Back in January, the last day of business for Owlbear Barbecue never came to pass.
On Sunday, Jan. 23, one of the restaurant’s core crew members, Teven Hudgins, died from organ failure. The day before, Hudgins was admitted to intensive care, and his fellow cooks stood by his side in the hospital as fans lined up outside of Owlbear for the start of its last big weekend.
Because they weren’t at the restaurant to smoke the last of the weekend’s meat, Owlbear closed after that Saturday’s service, with no plans to reopen.
“Instead of being open (on Sunday), we all gathered at the hospital,” explained Michael Graunke. “The entire staff was there to see Teven off.”
Graunke and his coworkers-turned-business-partners, Juan Pablo Llano and Esteban Gallardo, have taken the tragic last day of their friend’s life and turned it into a hopeful future in his honor. On Friday, May 20, they’re reopening a new barbecue shop, Pit Fiend, in the space where Owlbear four months ago closed so suddenly.
“One of the memories that I hold onto — when we were starting to look at other possibilities for employment, Teven said something along the lines of, ‘Who’s going to cook barbecue with me?’” Llano said. “So this is with him in mind, because the very seed of this was something that he was here to plant.”
At the core of the new restaurant will be the two custom-built, Texas-style smokers that Owlbear owner Karl Fallenius passed on to his former employees. Without those smokers in place, Pit Fiend could have been waiting for two years or more to get up and running.
“The live-fire, all-wood cooking is very unique,” Llano explained. Most places do a lot of gas assistance. But you can smell it in the smoke, and you can taste it, too, in the meat.”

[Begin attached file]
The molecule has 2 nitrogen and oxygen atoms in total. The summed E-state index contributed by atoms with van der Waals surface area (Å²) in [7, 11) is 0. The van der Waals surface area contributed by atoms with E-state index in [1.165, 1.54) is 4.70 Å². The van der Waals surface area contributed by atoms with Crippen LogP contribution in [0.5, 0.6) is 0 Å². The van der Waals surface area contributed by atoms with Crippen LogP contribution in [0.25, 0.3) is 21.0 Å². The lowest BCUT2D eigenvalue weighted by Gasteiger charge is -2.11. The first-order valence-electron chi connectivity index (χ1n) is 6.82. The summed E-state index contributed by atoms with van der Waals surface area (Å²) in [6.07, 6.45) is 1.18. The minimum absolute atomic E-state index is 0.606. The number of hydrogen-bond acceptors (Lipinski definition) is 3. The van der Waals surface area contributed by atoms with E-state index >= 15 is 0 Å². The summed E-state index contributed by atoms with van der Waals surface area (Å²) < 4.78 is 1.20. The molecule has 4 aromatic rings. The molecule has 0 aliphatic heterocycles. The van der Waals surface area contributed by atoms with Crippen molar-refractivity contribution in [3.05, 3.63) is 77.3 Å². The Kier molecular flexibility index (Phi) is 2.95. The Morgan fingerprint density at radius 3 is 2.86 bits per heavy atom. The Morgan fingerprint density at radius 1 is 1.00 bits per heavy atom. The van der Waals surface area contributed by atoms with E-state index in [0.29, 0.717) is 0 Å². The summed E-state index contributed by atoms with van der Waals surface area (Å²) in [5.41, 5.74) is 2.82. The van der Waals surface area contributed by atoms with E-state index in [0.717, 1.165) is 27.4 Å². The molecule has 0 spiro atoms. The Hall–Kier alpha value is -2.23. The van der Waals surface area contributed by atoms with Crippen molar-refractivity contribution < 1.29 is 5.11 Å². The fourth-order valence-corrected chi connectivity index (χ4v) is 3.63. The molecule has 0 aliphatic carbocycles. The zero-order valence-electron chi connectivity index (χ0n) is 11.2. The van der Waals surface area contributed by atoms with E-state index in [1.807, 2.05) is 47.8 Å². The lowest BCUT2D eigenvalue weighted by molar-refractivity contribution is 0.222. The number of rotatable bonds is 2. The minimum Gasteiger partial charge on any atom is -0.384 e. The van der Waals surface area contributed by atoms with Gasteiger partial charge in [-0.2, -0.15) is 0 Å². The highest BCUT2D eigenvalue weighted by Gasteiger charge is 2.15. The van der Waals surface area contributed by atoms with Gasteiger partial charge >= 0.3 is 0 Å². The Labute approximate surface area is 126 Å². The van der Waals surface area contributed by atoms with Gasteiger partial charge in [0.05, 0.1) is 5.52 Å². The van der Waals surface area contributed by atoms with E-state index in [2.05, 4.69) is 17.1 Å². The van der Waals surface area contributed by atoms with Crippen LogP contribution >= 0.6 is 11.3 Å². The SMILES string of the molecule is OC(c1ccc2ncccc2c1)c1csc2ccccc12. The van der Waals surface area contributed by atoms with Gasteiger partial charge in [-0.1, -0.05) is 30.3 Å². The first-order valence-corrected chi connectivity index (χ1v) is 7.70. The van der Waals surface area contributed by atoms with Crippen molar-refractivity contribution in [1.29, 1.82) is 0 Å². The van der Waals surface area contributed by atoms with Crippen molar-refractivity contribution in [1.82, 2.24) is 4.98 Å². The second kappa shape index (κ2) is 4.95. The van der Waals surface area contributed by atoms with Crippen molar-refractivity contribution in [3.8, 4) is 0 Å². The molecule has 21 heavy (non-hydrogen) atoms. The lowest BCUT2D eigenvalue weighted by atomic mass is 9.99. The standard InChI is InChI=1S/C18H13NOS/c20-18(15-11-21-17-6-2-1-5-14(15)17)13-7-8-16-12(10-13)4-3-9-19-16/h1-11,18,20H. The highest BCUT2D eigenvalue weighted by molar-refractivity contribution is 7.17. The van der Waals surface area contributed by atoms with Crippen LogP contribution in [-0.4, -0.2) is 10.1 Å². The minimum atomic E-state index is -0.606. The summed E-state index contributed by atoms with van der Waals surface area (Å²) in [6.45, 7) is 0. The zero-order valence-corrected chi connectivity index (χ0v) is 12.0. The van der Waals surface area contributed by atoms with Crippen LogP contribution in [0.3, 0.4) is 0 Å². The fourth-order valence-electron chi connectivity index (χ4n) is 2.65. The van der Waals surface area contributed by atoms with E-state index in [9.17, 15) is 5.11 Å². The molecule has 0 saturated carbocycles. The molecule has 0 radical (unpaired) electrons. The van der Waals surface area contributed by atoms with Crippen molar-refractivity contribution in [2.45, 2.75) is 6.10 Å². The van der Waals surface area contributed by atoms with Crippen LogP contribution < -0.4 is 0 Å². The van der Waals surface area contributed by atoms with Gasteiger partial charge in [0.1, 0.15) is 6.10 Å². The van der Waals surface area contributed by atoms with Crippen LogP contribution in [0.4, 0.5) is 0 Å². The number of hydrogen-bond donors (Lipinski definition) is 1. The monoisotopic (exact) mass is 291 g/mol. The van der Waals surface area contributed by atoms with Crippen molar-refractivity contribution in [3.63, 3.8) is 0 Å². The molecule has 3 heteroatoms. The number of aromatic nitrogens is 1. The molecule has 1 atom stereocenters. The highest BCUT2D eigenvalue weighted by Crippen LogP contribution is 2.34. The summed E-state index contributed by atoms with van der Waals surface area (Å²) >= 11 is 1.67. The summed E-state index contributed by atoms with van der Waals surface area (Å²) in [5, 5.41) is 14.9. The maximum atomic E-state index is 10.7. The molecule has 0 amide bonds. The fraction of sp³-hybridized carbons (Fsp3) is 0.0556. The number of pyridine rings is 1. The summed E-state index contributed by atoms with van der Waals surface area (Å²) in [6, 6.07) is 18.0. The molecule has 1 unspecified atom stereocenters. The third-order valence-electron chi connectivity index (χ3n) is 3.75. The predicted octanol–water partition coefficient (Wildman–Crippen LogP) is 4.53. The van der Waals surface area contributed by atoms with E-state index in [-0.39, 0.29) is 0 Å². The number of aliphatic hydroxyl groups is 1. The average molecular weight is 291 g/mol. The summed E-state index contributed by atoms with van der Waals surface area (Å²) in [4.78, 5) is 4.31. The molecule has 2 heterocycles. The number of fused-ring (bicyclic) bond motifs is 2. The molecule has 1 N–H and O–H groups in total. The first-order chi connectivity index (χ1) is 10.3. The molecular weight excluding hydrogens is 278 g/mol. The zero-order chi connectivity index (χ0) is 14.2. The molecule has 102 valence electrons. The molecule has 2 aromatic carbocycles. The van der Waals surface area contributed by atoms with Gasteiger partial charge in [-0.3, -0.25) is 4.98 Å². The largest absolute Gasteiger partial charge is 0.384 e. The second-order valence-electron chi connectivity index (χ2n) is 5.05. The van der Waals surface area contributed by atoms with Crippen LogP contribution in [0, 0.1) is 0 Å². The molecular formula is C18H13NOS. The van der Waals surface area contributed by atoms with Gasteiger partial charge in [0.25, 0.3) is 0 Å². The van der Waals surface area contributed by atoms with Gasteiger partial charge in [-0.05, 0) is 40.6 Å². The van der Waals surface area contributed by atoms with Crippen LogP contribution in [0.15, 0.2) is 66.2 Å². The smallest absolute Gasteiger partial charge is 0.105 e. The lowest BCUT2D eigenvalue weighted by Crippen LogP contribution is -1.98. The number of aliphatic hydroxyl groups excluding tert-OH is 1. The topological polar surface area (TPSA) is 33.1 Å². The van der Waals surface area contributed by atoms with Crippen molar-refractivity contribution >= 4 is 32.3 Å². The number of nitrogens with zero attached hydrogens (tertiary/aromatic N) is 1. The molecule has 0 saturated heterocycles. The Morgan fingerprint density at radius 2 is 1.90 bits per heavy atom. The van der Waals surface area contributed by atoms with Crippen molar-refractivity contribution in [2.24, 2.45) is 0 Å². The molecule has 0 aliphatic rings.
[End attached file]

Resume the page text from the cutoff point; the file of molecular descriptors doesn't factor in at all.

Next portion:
Wood-smoking requires constant attention, with temperature fluctuations and airflow to consider throughout the hours-long process. The result is some of the best brisket you can find in Colorado, at least when this crew was cooking with its former employer.
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Llano, Graunke and Gallardo say they’ll be carrying over Owlbear best-sellers such as brisket, pork belly and bechamel mac and cheese. But they’ll also experiment with menu items including Kansas City-style ribs, Colombian chorizo and mojo pulled pork, Cuban-style.
“Both me and Juan Pablo are from Miami,” Gallardo said, “and I have family from South America, where there’s a culture of barbecue as well. We just want to have fun with it and try a bunch of different (barbecue) regions and incorporate that into our cooking.”
The guys also are continuing Owlbear’s tradition of incorporating fantastical characters from the world of Dungeons & Dragons into their names and dishes.
A pound of any meat, served with three sides and two beverages ($50), is called Hunger of Hadar. Sauces, from the North Carolina pepper-vinegar to the Kansas City confit garlic and molasses, carry names like Beholder and Kobold. The two smokers, of course, are affectionately named Smog and Shenron.
And if this means nothing to you, don’t worry. You can order meats by name by the pound, or sandwiches ($9-$12), sauces and sides any way you like them. There will be pulled jackfruit and smoked crimini mushroom options for vegetarians.
“We think it’s very important to listen to our customers, what they like,” Graunke said. “We want to keep it close to what people know and came to love with Owlbear.” So they’re offering a similar format and Friday-Sunday counter service to start.
And come May 20, “we’ll have all the meats in large enough quantities,” Graunke added. “We hope.”
Pit Fiend will be open at 2826 Larimer St. starting on Friday May 20, from 11 a.m. until sold out. Find menus and more information at pitfiendbbq.com.
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